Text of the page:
In the United States, Valentine’s Day is mainly a day catered to females. Men are responsible for planning dates, getting flowers, getting the right gift, etc. A botched Valentine’s Day for someone in a relationship or trying to get into one can cause everything to fall apart. For single people, it’s a time to reminisce about past loves, mope about being single, or go out to singles themed nights at bars.
In Korea, Valentine’s Day is ‘celebrated’ completely differently; it’s all but a meaningless holiday. The attitude towards it seems on par with the attitude people have towards Pancake Day in America, they might know it’s there, but most do nothing about it. (God I love Pancake Day)
Dinner reservations aren’t difficult to get. Kids don’t cut out hearts at school and give them to people. Stores aren’t overrun with boxes of chocolate or cards, and you sure as hell won’t find those heart shaped pieces of sugar which say cheesy phrases on them. Pretty lame.
So, you might be wondering, ‘what about flowers?’ Ahh yes, the obligatory item on Valentine’s Day. Well, if one were so inclined, they could get 3 dozen roses for just over $45. Cheap! However, the only problem you’d have in actually getting the flowers is that since the school semester ends around this time, a lot of flowers are being ordered for the kids so they might be short on supply. I’m not kidding, this is the reasoning one would be given if they were so inclined to order flowers, weird, but if one of your students parents owns a flower shop they might help you out.
The ‘protocol’ on Valentine’s Day here is as follows: Women give chocolate to a man they like. The always trustworthy Wikipedia has informed me that women give two types of chocolate out: Type one, a cheap store bought kind which is given as a courtesy goes to all the men in their life. Type two is fancier or sometimes even ‘homemade chocolate’ (I call BS on that Wikipedia) which is given to the men they are interested in. That’s it.
So what about the men? What do the men do? Well, one month later, on March 14th, is ‘White Day,’ where it’s the guys turn to give chocolate back to the women who gave it to them. Honestly this sounds like more bologna. A month goes by and you’re giving a piece of damn chocolate back to the girl? Even Footloose seems less prude than this.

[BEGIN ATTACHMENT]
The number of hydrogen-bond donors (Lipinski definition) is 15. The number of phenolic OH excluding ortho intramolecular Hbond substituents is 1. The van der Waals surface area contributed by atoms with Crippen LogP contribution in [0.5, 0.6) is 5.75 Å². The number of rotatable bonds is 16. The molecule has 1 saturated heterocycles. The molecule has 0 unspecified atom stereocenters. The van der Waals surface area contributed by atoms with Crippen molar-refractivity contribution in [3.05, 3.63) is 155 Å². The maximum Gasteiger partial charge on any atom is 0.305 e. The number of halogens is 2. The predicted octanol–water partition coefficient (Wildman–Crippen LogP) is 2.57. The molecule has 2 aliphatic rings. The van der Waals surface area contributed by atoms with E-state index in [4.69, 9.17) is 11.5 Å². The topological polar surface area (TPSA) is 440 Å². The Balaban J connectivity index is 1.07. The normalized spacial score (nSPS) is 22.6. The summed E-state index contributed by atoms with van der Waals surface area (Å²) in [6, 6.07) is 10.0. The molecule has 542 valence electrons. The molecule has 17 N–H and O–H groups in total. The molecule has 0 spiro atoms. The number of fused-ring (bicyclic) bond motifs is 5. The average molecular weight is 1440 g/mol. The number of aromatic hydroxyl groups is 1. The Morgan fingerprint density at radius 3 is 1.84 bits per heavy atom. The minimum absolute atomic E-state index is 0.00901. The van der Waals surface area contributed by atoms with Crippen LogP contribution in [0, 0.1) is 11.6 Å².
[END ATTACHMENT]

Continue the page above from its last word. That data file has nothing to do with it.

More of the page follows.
What if you’re a sad mess who got nothing? Well, luckily Korea has a day for you too! Actually, they have a made up holiday every month for couples and have attached meaningless significance (incredible oxymoron right there) to each:
- April 14th – Black Day, where all the losers who got no love on Valentine’s Day dress in black to wallow in their self pity and enjoy each others’ miserable company.
- May 14th – Rose Day, couples are supposed to give each other roses.
- June 14th – Kiss Day, couples kiss each other to confirm there love. All kisses on other days throughout the year are hereby insignificant?
- July 14th – Silver Day, couples exchange silver jewelry, usually rings, to confirm their love
- August 14th – Green Day, a mockery of the debauchery which occurs on St. Patrick’s Day. Couples wear green. Lot’s of Soju is sold today because it comes in green bottles. No Irish people are around disgracing themselves. Very sad.
- September 14th – Photo/Music Day, couples give each other CDs to confirm their love. They also take pictures with each other and go out to the Noraebang’s (singing/karaoke rooms). What bull, Koreans do this every weekend.
- October 14th - Wine Day, couples drink wine together.
- November 14th – Movie Day, couples see a movie together. Is this getting repetitive?
- December 14th – Hug Day, couples hug each other then break up. Actually they just hug each other to express their love and show that they are providing warmth to each other as the cold winter approaches.
- January 14th – Diary Day, couples give each other diary’s so they can write about all the boring holiday experiences they have in the year ahead.
These are all unofficial holidays that are designed to increase consumerism. As if that wasn’t enough, there’s also Pepero Day on November 11th which I've talked about before.
You water down something enough and the significance is lost. I reckon the amount of money spent on Valentine’s Day in America blows away the amount of money Korean consumers spend on these holidays. No contest.
So yeah, Valentine’s Day is totally lame here. No money is wasted on unnecessary gifts, no grief for the lonely and heartbroken, no jealousy, no fights about not going to great lengths to make the day special, etc. Come to think of it…it’s excellent. Good job Korea.